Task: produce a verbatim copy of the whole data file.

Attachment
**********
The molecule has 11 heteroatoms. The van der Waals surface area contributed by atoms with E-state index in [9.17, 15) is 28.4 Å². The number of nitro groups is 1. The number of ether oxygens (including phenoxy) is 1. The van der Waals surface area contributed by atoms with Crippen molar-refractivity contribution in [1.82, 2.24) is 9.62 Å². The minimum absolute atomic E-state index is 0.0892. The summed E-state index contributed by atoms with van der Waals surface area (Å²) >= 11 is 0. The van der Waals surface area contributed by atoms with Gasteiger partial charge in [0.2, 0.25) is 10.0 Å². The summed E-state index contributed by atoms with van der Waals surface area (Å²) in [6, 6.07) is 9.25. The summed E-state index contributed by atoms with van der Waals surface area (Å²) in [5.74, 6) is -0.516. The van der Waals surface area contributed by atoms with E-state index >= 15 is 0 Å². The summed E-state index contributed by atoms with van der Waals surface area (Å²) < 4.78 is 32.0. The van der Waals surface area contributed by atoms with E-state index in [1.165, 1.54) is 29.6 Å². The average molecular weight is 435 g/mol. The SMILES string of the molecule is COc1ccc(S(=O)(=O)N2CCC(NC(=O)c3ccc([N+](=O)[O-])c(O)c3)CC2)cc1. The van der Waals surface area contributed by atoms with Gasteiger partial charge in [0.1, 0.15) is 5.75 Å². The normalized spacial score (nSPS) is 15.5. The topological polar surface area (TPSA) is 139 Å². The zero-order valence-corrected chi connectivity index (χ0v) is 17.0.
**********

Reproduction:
The molecule has 11 heteroatoms. The van der Waals surface area contributed by atoms with E-state index in [9.17, 15) is 28.4 Å². The number of nitro groups is 1. The number of ether oxygens (including phenoxy) is 1. The van der Waals surface area contributed by atoms with Crippen molar-refractivity contribution in [1.82, 2.24) is 9.62 Å². The minimum absolute atomic E-state index is 0.0892. The summed E-state index contributed by atoms with van der Waals surface area (Å²) >= 11 is 0. The van der Waals surface area contributed by atoms with Gasteiger partial charge in [0.2, 0.25) is 10.0 Å². The summed E-state index contributed by atoms with van der Waals surface area (Å²) in [6, 6.07) is 9.25. The summed E-state index contributed by atoms with van der Waals surface area (Å²) in [5.74, 6) is -0.516. The van der Waals surface area contributed by atoms with E-state index >= 15 is 0 Å². The summed E-state index contributed by atoms with van der Waals surface area (Å²) < 4.78 is 32.0. The van der Waals surface area contributed by atoms with E-state index in [1.165, 1.54) is 29.6 Å². The average molecular weight is 435 g/mol. The SMILES string of the molecule is COc1ccc(S(=O)(=O)N2CCC(NC(=O)c3ccc([N+](=O)[O-])c(O)c3)CC2)cc1. The van der Waals surface area contributed by atoms with Gasteiger partial charge in [0.1, 0.15) is 5.75 Å². The normalized spacial score (nSPS) is 15.5. The topological polar surface area (TPSA) is 139 Å². The zero-order valence-corrected chi connectivity index (χ0v) is 17.0.